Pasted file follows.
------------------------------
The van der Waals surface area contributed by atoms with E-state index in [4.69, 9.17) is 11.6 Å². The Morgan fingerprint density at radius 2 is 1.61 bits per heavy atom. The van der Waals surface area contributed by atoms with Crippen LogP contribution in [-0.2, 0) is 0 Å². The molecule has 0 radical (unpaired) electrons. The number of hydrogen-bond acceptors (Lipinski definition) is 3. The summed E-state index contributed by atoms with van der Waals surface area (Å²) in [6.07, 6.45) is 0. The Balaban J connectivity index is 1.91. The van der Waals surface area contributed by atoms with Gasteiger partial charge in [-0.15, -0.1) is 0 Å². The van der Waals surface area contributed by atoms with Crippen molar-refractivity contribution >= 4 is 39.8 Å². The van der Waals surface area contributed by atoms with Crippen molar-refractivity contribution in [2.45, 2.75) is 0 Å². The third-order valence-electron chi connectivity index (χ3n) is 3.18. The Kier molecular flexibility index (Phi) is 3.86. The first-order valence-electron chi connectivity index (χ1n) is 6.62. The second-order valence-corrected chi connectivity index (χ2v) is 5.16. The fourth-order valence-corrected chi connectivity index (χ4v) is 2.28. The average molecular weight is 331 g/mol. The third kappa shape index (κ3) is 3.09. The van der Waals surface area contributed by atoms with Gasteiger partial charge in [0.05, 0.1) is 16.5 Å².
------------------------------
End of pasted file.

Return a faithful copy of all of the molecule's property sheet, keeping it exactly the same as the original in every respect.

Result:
The van der Waals surface area contributed by atoms with E-state index in [4.69, 9.17) is 11.6 Å². The Morgan fingerprint density at radius 2 is 1.61 bits per heavy atom. The van der Waals surface area contributed by atoms with Crippen LogP contribution in [-0.2, 0) is 0 Å². The molecule has 0 radical (unpaired) electrons. The number of hydrogen-bond acceptors (Lipinski definition) is 3. The summed E-state index contributed by atoms with van der Waals surface area (Å²) in [6.07, 6.45) is 0. The Balaban J connectivity index is 1.91. The van der Waals surface area contributed by atoms with Gasteiger partial charge in [-0.15, -0.1) is 0 Å². The van der Waals surface area contributed by atoms with Crippen molar-refractivity contribution >= 4 is 39.8 Å². The van der Waals surface area contributed by atoms with Crippen molar-refractivity contribution in [2.45, 2.75) is 0 Å². The third-order valence-electron chi connectivity index (χ3n) is 3.18. The Kier molecular flexibility index (Phi) is 3.86. The first-order valence-electron chi connectivity index (χ1n) is 6.62. The second-order valence-corrected chi connectivity index (χ2v) is 5.16. The fourth-order valence-corrected chi connectivity index (χ4v) is 2.28. The average molecular weight is 331 g/mol. The third kappa shape index (κ3) is 3.09. The van der Waals surface area contributed by atoms with Gasteiger partial charge in [0.05, 0.1) is 16.5 Å².